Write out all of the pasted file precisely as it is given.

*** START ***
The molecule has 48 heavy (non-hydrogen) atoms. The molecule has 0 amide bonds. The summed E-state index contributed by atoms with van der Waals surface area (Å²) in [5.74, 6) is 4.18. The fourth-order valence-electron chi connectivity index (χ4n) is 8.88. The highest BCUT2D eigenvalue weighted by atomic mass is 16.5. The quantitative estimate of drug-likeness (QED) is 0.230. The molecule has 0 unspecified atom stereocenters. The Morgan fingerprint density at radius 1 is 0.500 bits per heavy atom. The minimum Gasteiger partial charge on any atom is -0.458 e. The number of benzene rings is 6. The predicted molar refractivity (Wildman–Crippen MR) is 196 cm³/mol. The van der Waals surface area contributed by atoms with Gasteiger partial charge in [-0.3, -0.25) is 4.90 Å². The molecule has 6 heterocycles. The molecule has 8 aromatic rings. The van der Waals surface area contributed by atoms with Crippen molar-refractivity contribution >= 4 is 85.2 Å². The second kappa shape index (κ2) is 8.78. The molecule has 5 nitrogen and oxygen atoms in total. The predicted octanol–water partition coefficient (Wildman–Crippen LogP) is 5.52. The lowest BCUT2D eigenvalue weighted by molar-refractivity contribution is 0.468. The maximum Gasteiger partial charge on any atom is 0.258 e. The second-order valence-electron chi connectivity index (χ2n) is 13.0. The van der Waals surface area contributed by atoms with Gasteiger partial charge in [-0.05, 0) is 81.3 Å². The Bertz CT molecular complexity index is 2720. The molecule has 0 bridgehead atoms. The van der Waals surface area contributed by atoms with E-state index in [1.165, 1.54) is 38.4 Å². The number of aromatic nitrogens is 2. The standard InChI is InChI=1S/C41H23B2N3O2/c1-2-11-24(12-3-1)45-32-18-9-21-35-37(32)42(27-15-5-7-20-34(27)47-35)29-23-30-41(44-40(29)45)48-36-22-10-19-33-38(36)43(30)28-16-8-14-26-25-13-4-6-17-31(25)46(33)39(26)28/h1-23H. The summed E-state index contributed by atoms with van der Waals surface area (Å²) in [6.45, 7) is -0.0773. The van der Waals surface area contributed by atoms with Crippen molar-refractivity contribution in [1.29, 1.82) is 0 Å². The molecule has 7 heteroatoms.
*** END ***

The molecule has 48 heavy (non-hydrogen) atoms. The molecule has 0 amide bonds. The summed E-state index contributed by atoms with van der Waals surface area (Å²) in [5.74, 6) is 4.18. The fourth-order valence-electron chi connectivity index (χ4n) is 8.88. The highest BCUT2D eigenvalue weighted by atomic mass is 16.5. The quantitative estimate of drug-likeness (QED) is 0.230. The molecule has 0 unspecified atom stereocenters. The Morgan fingerprint density at radius 1 is 0.500 bits per heavy atom. The minimum Gasteiger partial charge on any atom is -0.458 e. The number of benzene rings is 6. The predicted molar refractivity (Wildman–Crippen MR) is 196 cm³/mol. The van der Waals surface area contributed by atoms with Gasteiger partial charge in [-0.3, -0.25) is 4.90 Å². The molecule has 6 heterocycles. The molecule has 8 aromatic rings. The van der Waals surface area contributed by atoms with Crippen molar-refractivity contribution >= 4 is 85.2 Å². The second kappa shape index (κ2) is 8.78. The molecule has 5 nitrogen and oxygen atoms in total. The predicted octanol–water partition coefficient (Wildman–Crippen LogP) is 5.52. The lowest BCUT2D eigenvalue weighted by molar-refractivity contribution is 0.468. The maximum Gasteiger partial charge on any atom is 0.258 e. The second-order valence-electron chi connectivity index (χ2n) is 13.0. The van der Waals surface area contributed by atoms with Gasteiger partial charge in [-0.05, 0) is 81.3 Å². The Bertz CT molecular complexity index is 2720. The molecule has 0 bridgehead atoms. The van der Waals surface area contributed by atoms with E-state index in [1.165, 1.54) is 38.4 Å². The number of aromatic nitrogens is 2. The standard InChI is InChI=1S/C41H23B2N3O2/c1-2-11-24(12-3-1)45-32-18-9-21-35-37(32)42(27-15-5-7-20-34(27)47-35)29-23-30-41(44-40(29)45)48-36-22-10-19-33-38(36)43(30)28-16-8-14-26-25-13-4-6-17-31(25)46(33)39(26)28/h1-23H. The summed E-state index contributed by atoms with van der Waals surface area (Å²) in [6.45, 7) is -0.0773. The van der Waals surface area contributed by atoms with Crippen molar-refractivity contribution in [1.29, 1.82) is 0 Å². The molecule has 7 heteroatoms.